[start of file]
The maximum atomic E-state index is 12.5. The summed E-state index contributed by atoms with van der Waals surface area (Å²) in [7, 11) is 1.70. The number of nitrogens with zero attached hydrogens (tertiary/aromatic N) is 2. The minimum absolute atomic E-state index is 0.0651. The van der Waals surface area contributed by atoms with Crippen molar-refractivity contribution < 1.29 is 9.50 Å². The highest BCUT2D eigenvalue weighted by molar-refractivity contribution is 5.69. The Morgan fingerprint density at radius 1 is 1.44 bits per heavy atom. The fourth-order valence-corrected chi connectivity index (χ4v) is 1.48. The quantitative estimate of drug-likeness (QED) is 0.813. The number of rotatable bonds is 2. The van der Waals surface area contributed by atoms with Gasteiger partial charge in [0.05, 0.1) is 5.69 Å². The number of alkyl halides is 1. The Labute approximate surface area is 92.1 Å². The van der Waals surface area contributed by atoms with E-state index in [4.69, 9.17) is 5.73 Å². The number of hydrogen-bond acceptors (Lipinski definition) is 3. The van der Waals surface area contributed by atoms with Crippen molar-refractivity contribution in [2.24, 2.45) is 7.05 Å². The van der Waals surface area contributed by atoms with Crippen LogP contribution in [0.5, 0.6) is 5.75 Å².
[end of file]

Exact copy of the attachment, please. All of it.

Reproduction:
The maximum atomic E-state index is 12.5. The summed E-state index contributed by atoms with van der Waals surface area (Å²) in [7, 11) is 1.70. The number of nitrogens with zero attached hydrogens (tertiary/aromatic N) is 2. The minimum absolute atomic E-state index is 0.0651. The van der Waals surface area contributed by atoms with Crippen molar-refractivity contribution < 1.29 is 9.50 Å². The highest BCUT2D eigenvalue weighted by molar-refractivity contribution is 5.69. The Morgan fingerprint density at radius 1 is 1.44 bits per heavy atom. The fourth-order valence-corrected chi connectivity index (χ4v) is 1.48. The quantitative estimate of drug-likeness (QED) is 0.813. The number of rotatable bonds is 2. The van der Waals surface area contributed by atoms with Gasteiger partial charge in [0.05, 0.1) is 5.69 Å². The number of alkyl halides is 1. The Labute approximate surface area is 92.1 Å². The van der Waals surface area contributed by atoms with E-state index in [4.69, 9.17) is 5.73 Å². The number of hydrogen-bond acceptors (Lipinski definition) is 3. The van der Waals surface area contributed by atoms with Crippen molar-refractivity contribution in [2.24, 2.45) is 7.05 Å². The van der Waals surface area contributed by atoms with Crippen LogP contribution in [0.5, 0.6) is 5.75 Å².